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Old 04-22-2006   #1
Join Date: Mar 2006
Posts: 79
Diesel vs Super Hero vs Burn?

Currently my only boat is an EZG. I know lots of people paddle play boats in the gnarl. But I'm looking for something where I can paddle IV+ with less fear and more confidence.

The most difficult runs I do are Bailey, Black Rock section of Clear Creek, Gore Canyon at lower water. Weigh 185lb. Would like a boat with great hull speed and easy to roll. Quick, predictable eddy turns a must. Something that surfs well would be a plus but am not willing to compromize stability too much.

Suggestions would be very much appreciated.

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Old 04-22-2006   #2
pnw, Washington
Join Date: Oct 2003
Posts: 3,404
I have paddled the Diesel and the H3, predecessor to the Burn but not on water as hard as you have mentioned. I like the Diesel, it is stable, predictable river runner that breeds confidence. I own one. I liked the H3 but it was a higher performance boat than I was used to at the time. It will carve better than almost any boat I have ever been in. My understanding is that the Burn is less edgy and should be a fantastic boat if you like a boat that performs. I will demo one sometime this year.

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Old 04-23-2006   #3
Join Date: Nov 2005
Posts: 646
Ah, you don't want a creek boat for those runs? The answer to why not may help you choose which boat.

The Diesel is not a good creeking boat. The hull is really wide and flat at the bottom. It's not good for boofing and doesn't have as much secondary stability as do creek boats or your other two candiates. It seems to be more of a surfing river runner. Wavesport marketing will tell you Diesel can do it all, which it can if you are super strong, but this doesn't seem to be you.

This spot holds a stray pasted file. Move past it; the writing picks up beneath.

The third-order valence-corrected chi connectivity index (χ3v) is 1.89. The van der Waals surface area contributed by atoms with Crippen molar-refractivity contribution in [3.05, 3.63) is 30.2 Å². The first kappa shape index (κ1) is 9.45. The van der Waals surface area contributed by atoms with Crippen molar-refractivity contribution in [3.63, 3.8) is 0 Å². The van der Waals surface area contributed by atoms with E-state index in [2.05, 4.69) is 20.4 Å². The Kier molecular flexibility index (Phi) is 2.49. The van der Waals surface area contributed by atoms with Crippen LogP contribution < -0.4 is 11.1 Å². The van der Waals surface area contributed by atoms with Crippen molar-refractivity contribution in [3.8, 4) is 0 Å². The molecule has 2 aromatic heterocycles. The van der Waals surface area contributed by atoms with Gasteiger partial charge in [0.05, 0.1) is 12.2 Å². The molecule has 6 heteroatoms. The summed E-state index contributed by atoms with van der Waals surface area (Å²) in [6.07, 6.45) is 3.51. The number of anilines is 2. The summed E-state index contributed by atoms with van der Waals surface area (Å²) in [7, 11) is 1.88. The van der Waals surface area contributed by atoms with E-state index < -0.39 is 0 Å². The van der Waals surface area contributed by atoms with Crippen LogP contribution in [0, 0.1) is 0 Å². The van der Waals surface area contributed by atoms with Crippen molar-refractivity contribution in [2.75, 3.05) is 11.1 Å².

The Hero is more of creeker. And it fits your desires of fast and super stable, but it is long. It can be tough to control on your tough runs. It also doesn't have much rocker.

The burn is pretty close to a creek boat. I'm not sure why they don't call it a creek boat. Perhaps only because it has some rails to help carving.
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Old 04-23-2006   #4
Join Date: Mar 2006
Posts: 79
Thanks for the input.

As for getting a creek boat, I thought most creek boats are fairly slow and best for running drops. When I say I've paddled Bailey I should have said that I almost always walk to toughest drops. I'd like the boat to be fairly fast in big water. Just in case I ever see the Poudre at 6 feet again. Or do another winter roadtrip to N.Calif.

As for the Diesel, I wondered about the wide flat bottom. Definitely don't want to give up secondary stablility if that is a trade off.

Plan to demo a couple of boats once Clear Creek starts flowing. Mostly am looking to narrow the choices down. Does anyone know of a Front Range shop that will carry both Super Hero and Burn?

Any other suggestions are welcome.
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Old 04-23-2006   #5
Join Date: Jun 2005
Posts: 159
Confluence Kayaks has the Hero's and Deisel's for demo, also the Liquid Logic Hoss which would be the better surfer of these three.
Not the Burn though.

You may find what the Diesel lacks in secondary stabliity (which I don't notice) the Hero's lack in inital stability(by being narrower and rounder).
Just my .02
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Old 04-23-2006   #6